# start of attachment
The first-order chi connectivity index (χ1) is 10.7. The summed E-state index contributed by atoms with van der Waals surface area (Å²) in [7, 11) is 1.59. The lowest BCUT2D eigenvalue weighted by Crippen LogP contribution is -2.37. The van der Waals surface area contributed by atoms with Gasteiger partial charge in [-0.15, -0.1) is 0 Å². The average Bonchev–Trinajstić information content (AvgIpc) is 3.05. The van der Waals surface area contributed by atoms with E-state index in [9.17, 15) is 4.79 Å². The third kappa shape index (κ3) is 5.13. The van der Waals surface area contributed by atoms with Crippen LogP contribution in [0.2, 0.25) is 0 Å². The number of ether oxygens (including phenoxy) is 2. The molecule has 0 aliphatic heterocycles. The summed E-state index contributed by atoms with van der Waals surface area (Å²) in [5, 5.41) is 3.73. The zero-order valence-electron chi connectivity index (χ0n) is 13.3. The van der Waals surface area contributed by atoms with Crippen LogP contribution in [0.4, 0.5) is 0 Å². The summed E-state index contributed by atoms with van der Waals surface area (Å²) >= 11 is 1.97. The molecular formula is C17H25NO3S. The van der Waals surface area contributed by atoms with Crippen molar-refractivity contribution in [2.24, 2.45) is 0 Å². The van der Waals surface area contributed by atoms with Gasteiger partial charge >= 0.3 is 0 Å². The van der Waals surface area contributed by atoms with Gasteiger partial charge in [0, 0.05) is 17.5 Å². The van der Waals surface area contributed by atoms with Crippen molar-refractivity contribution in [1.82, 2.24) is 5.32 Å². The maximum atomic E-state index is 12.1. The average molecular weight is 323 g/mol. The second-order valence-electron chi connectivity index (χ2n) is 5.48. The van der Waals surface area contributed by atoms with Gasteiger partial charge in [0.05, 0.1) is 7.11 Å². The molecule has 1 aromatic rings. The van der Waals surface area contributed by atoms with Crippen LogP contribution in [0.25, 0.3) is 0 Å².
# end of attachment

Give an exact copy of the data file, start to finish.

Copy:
The first-order chi connectivity index (χ1) is 10.7. The summed E-state index contributed by atoms with van der Waals surface area (Å²) in [7, 11) is 1.59. The lowest BCUT2D eigenvalue weighted by Crippen LogP contribution is -2.37. The van der Waals surface area contributed by atoms with Gasteiger partial charge in [-0.15, -0.1) is 0 Å². The average Bonchev–Trinajstić information content (AvgIpc) is 3.05. The van der Waals surface area contributed by atoms with E-state index in [9.17, 15) is 4.79 Å². The third kappa shape index (κ3) is 5.13. The van der Waals surface area contributed by atoms with Crippen LogP contribution in [0.2, 0.25) is 0 Å². The number of ether oxygens (including phenoxy) is 2. The molecule has 0 aliphatic heterocycles. The summed E-state index contributed by atoms with van der Waals surface area (Å²) in [5, 5.41) is 3.73. The zero-order valence-electron chi connectivity index (χ0n) is 13.3. The van der Waals surface area contributed by atoms with Crippen LogP contribution in [0.4, 0.5) is 0 Å². The summed E-state index contributed by atoms with van der Waals surface area (Å²) >= 11 is 1.97. The molecular formula is C17H25NO3S. The van der Waals surface area contributed by atoms with Crippen molar-refractivity contribution in [2.24, 2.45) is 0 Å². The van der Waals surface area contributed by atoms with Gasteiger partial charge >= 0.3 is 0 Å². The van der Waals surface area contributed by atoms with Gasteiger partial charge in [0, 0.05) is 17.5 Å². The van der Waals surface area contributed by atoms with Crippen molar-refractivity contribution in [1.82, 2.24) is 5.32 Å². The maximum atomic E-state index is 12.1. The average molecular weight is 323 g/mol. The second-order valence-electron chi connectivity index (χ2n) is 5.48. The van der Waals surface area contributed by atoms with Gasteiger partial charge in [0.05, 0.1) is 7.11 Å². The molecule has 1 aromatic rings. The van der Waals surface area contributed by atoms with Crippen LogP contribution in [0.25, 0.3) is 0 Å².